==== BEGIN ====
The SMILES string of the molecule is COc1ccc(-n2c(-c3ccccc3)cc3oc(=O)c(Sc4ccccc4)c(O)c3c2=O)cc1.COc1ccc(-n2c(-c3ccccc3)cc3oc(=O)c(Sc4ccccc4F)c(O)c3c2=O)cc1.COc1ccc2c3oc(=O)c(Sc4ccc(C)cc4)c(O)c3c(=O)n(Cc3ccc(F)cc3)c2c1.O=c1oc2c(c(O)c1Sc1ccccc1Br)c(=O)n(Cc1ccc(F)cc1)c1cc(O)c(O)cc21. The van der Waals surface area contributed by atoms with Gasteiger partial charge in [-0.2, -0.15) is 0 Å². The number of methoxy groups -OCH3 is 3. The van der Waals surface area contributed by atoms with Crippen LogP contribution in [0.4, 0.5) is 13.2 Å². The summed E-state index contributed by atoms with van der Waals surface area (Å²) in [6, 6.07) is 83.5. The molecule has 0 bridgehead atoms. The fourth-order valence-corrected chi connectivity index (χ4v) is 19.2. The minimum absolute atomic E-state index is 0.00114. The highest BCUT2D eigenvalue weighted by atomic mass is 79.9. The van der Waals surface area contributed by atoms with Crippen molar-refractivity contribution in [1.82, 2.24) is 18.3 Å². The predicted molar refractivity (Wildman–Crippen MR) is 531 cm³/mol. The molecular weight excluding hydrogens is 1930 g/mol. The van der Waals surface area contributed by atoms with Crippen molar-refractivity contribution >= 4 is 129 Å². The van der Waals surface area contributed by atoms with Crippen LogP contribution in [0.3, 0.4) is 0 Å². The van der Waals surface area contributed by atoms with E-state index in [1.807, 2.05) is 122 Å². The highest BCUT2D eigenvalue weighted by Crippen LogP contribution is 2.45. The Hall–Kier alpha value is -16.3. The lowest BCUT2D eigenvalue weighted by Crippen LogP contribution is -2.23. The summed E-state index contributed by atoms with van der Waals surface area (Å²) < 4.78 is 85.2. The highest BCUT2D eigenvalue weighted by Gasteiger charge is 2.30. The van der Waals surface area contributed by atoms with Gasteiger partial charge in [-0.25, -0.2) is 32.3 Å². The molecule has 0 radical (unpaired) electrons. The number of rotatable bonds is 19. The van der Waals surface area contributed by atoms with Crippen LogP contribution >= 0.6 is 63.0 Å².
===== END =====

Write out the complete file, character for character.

The SMILES string of the molecule is COc1ccc(-n2c(-c3ccccc3)cc3oc(=O)c(Sc4ccccc4)c(O)c3c2=O)cc1.COc1ccc(-n2c(-c3ccccc3)cc3oc(=O)c(Sc4ccccc4F)c(O)c3c2=O)cc1.COc1ccc2c3oc(=O)c(Sc4ccc(C)cc4)c(O)c3c(=O)n(Cc3ccc(F)cc3)c2c1.O=c1oc2c(c(O)c1Sc1ccccc1Br)c(=O)n(Cc1ccc(F)cc1)c1cc(O)c(O)cc21. The van der Waals surface area contributed by atoms with Gasteiger partial charge in [-0.2, -0.15) is 0 Å². The number of methoxy groups -OCH3 is 3. The van der Waals surface area contributed by atoms with Crippen LogP contribution in [0.4, 0.5) is 13.2 Å². The summed E-state index contributed by atoms with van der Waals surface area (Å²) in [6, 6.07) is 83.5. The molecule has 0 bridgehead atoms. The fourth-order valence-corrected chi connectivity index (χ4v) is 19.2. The minimum absolute atomic E-state index is 0.00114. The highest BCUT2D eigenvalue weighted by atomic mass is 79.9. The van der Waals surface area contributed by atoms with Crippen molar-refractivity contribution in [1.82, 2.24) is 18.3 Å². The predicted molar refractivity (Wildman–Crippen MR) is 531 cm³/mol. The molecular weight excluding hydrogens is 1930 g/mol. The van der Waals surface area contributed by atoms with Crippen molar-refractivity contribution >= 4 is 129 Å². The van der Waals surface area contributed by atoms with Crippen LogP contribution in [0.3, 0.4) is 0 Å². The van der Waals surface area contributed by atoms with E-state index in [1.807, 2.05) is 122 Å². The highest BCUT2D eigenvalue weighted by Crippen LogP contribution is 2.45. The Hall–Kier alpha value is -16.3. The lowest BCUT2D eigenvalue weighted by Crippen LogP contribution is -2.23. The summed E-state index contributed by atoms with van der Waals surface area (Å²) < 4.78 is 85.2. The highest BCUT2D eigenvalue weighted by Gasteiger charge is 2.30. The van der Waals surface area contributed by atoms with Gasteiger partial charge in [-0.25, -0.2) is 32.3 Å². The molecule has 0 radical (unpaired) electrons. The number of rotatable bonds is 19. The van der Waals surface area contributed by atoms with Crippen LogP contribution >= 0.6 is 63.0 Å².